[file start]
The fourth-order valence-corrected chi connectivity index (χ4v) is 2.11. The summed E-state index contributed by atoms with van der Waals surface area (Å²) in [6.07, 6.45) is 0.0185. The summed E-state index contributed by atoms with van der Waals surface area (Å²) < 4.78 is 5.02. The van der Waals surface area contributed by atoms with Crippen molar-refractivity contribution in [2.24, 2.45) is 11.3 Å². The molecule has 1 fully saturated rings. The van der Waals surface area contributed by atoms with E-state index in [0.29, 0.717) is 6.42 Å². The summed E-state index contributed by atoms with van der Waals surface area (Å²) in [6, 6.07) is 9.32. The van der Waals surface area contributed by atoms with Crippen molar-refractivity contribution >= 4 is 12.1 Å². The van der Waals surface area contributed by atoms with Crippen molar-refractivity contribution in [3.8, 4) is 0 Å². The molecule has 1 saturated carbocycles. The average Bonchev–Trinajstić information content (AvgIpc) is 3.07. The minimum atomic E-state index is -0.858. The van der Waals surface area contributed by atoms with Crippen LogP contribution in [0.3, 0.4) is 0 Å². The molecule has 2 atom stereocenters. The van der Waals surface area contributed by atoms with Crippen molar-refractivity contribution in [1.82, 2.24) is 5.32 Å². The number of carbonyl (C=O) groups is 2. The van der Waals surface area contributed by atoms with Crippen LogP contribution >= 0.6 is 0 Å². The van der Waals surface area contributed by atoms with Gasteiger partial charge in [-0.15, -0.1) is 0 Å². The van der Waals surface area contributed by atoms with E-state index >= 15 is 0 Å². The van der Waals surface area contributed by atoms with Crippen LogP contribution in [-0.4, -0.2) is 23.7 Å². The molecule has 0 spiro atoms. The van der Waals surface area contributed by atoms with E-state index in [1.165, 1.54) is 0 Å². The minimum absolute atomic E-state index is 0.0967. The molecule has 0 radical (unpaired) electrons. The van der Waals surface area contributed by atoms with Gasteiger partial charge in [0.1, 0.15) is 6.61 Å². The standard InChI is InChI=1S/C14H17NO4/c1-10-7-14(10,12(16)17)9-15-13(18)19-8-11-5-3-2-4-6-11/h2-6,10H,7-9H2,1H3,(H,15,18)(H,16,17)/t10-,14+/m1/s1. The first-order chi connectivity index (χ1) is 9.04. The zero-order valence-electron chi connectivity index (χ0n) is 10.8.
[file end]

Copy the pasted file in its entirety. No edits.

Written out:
The fourth-order valence-corrected chi connectivity index (χ4v) is 2.11. The summed E-state index contributed by atoms with van der Waals surface area (Å²) in [6.07, 6.45) is 0.0185. The summed E-state index contributed by atoms with van der Waals surface area (Å²) < 4.78 is 5.02. The van der Waals surface area contributed by atoms with Crippen molar-refractivity contribution in [2.24, 2.45) is 11.3 Å². The molecule has 1 fully saturated rings. The van der Waals surface area contributed by atoms with E-state index in [0.29, 0.717) is 6.42 Å². The summed E-state index contributed by atoms with van der Waals surface area (Å²) in [6, 6.07) is 9.32. The van der Waals surface area contributed by atoms with Crippen molar-refractivity contribution >= 4 is 12.1 Å². The van der Waals surface area contributed by atoms with Crippen molar-refractivity contribution in [3.8, 4) is 0 Å². The molecule has 1 saturated carbocycles. The average Bonchev–Trinajstić information content (AvgIpc) is 3.07. The minimum atomic E-state index is -0.858. The van der Waals surface area contributed by atoms with Crippen LogP contribution in [0.3, 0.4) is 0 Å². The molecule has 2 atom stereocenters. The van der Waals surface area contributed by atoms with Crippen molar-refractivity contribution in [1.82, 2.24) is 5.32 Å². The number of carbonyl (C=O) groups is 2. The van der Waals surface area contributed by atoms with Crippen LogP contribution >= 0.6 is 0 Å². The van der Waals surface area contributed by atoms with Gasteiger partial charge in [-0.15, -0.1) is 0 Å². The van der Waals surface area contributed by atoms with E-state index >= 15 is 0 Å². The van der Waals surface area contributed by atoms with Crippen LogP contribution in [-0.4, -0.2) is 23.7 Å². The molecule has 0 spiro atoms. The van der Waals surface area contributed by atoms with E-state index in [1.165, 1.54) is 0 Å². The minimum absolute atomic E-state index is 0.0967. The molecule has 0 radical (unpaired) electrons. The van der Waals surface area contributed by atoms with Gasteiger partial charge in [0.1, 0.15) is 6.61 Å². The standard InChI is InChI=1S/C14H17NO4/c1-10-7-14(10,12(16)17)9-15-13(18)19-8-11-5-3-2-4-6-11/h2-6,10H,7-9H2,1H3,(H,15,18)(H,16,17)/t10-,14+/m1/s1. The first-order chi connectivity index (χ1) is 9.04. The zero-order valence-electron chi connectivity index (χ0n) is 10.8.